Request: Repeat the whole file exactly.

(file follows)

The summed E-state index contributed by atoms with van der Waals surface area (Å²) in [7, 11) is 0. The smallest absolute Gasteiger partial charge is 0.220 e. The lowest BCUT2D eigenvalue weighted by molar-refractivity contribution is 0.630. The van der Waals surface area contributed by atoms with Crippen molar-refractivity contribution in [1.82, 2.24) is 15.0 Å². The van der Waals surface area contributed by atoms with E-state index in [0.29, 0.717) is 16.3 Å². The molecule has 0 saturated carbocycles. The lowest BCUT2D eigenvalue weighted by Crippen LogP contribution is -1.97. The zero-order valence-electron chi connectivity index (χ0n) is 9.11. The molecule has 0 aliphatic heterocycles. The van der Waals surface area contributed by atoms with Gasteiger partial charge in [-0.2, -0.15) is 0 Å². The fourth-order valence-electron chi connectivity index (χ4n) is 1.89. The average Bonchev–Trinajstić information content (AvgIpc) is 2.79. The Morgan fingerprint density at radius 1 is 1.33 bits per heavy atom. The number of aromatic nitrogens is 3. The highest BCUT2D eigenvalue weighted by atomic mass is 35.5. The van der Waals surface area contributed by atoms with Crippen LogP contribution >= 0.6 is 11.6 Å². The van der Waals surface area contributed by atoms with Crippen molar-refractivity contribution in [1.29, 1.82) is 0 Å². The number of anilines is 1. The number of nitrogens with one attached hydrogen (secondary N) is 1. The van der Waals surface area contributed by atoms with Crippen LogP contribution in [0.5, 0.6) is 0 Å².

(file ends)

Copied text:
The summed E-state index contributed by atoms with van der Waals surface area (Å²) in [7, 11) is 0. The smallest absolute Gasteiger partial charge is 0.220 e. The lowest BCUT2D eigenvalue weighted by molar-refractivity contribution is 0.630. The van der Waals surface area contributed by atoms with Crippen molar-refractivity contribution in [1.82, 2.24) is 15.0 Å². The van der Waals surface area contributed by atoms with E-state index in [0.29, 0.717) is 16.3 Å². The molecule has 0 saturated carbocycles. The lowest BCUT2D eigenvalue weighted by Crippen LogP contribution is -1.97. The zero-order valence-electron chi connectivity index (χ0n) is 9.11. The molecule has 0 aliphatic heterocycles. The van der Waals surface area contributed by atoms with Gasteiger partial charge in [-0.2, -0.15) is 0 Å². The fourth-order valence-electron chi connectivity index (χ4n) is 1.89. The average Bonchev–Trinajstić information content (AvgIpc) is 2.79. The Morgan fingerprint density at radius 1 is 1.33 bits per heavy atom. The number of aromatic nitrogens is 3. The highest BCUT2D eigenvalue weighted by atomic mass is 35.5. The van der Waals surface area contributed by atoms with Crippen LogP contribution >= 0.6 is 11.6 Å². The van der Waals surface area contributed by atoms with Crippen molar-refractivity contribution in [1.29, 1.82) is 0 Å². The number of anilines is 1. The number of nitrogens with one attached hydrogen (secondary N) is 1. The van der Waals surface area contributed by atoms with Crippen LogP contribution in [0.5, 0.6) is 0 Å².